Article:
Canada has over four times the number of food charities than it has grocery stores. This shocking number should be a red flag for our country on many levels. For every Loblaws or Safeway, there are four faith-based centres, schools, soup kitchens, homeless shelters, clubs, and programs that offer food to 6.7 million Canadians who need food supports.
From big-box retailers to local corner stores, Canada has 15,344 grocery stores. Meanwhile, over 61,000 community organizations in Canada provide food at no or low cost to fill an essential need. “There’s no area that doesn’t suffer from food insecurity in the country,” Second Harvest CEO Lori Nikkel told Canadian Grocer. “It is outrageous to me that in a country as rich as ours, we have 61,000 organizations that have popped up to support people with low or no-cost food.”
“The bottom line is, people should be able to get their food from their grocery store because they have enough money in their pocket, wallet, or purse to purchase the food they need for themselves and their family,” Nikkel told CBC.
About 3,600 of those organizations are primary food providers, such as food banks. The rest provide food as a necessity on top of their main purposes, such as schools that offer meals or snacks. These non-profits are hidden away in every community and are often run by volunteers doing what they can with limited, donated supplies and ever-increasing demand.
This is Canada’s invisible food network.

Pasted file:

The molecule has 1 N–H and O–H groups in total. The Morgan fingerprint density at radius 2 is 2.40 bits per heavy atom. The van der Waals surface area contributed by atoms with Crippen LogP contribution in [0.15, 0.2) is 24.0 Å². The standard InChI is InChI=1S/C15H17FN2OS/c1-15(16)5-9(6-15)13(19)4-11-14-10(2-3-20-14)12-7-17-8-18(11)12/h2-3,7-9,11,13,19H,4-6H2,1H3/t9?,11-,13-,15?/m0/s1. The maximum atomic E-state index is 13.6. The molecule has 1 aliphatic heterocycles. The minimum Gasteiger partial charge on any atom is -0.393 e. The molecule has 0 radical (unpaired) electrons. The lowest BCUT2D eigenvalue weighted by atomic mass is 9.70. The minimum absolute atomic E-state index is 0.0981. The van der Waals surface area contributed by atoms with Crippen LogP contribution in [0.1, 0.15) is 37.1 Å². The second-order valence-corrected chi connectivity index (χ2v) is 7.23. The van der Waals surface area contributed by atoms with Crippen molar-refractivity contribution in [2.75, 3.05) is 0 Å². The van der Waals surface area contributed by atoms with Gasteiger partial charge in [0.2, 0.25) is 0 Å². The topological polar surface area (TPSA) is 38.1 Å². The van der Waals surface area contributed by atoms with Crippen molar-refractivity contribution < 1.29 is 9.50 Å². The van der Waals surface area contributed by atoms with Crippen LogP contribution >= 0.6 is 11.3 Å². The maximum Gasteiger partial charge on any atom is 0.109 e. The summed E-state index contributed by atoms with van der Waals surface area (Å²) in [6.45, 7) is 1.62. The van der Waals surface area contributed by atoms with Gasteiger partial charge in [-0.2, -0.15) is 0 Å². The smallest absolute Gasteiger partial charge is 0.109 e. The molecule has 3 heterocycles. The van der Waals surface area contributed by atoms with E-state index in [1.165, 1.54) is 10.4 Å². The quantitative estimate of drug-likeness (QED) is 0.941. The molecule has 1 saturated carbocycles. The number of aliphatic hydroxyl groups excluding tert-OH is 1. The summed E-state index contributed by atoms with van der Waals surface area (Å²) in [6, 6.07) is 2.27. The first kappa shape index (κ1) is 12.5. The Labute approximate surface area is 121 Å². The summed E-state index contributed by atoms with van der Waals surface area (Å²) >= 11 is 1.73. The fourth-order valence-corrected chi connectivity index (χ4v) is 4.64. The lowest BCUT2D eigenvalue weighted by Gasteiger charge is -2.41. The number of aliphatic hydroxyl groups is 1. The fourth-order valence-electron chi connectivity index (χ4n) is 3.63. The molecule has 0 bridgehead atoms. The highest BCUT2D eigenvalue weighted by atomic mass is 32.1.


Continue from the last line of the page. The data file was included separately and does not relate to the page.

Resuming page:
Canada’s Invisible Food Network Report
Second Harvest is shedding light on the massive and essential patchwork of non-profits across the country that pick up the slack where our broken food systems and policies do not. In the first of its kind ground-breaking research, Canada’s Invisible Food Network report identifies and maps out all non-governmental organizations that feed Canadians, measuring quantity, food types and need, supply and demand, shortfalls, and the impact of COVID-19. The report was co-authored by Second Harvest and Value Chain Management International (VCMI).
“Our research shows that the charitable food system is a huge patchwork of vital but disconnected services,” said Second Harvest CEO, Lori Nikkel in a recent press release. “That’s not a sustainable model of a resilient food system, especially for our most vulnerable populations. What adds to the urgency is that millions of tonnes of unsold healthy food are going to landfill every year. We need to start bridging the food rescue gap now and this research gives us a literal map to move forward.”
This research is a first step toward understanding the big picture and building a plan to overhaul Canada’s systemic food issues.
The Shortfalls of Supply and Demand for Food in Canada
The Invisible Food Network report found that in 2021, 6.7 million Canadians (~18%) rely on community food organizations. That’s roughly the population of Alberta, Manitoba, and Saskatchewan combined.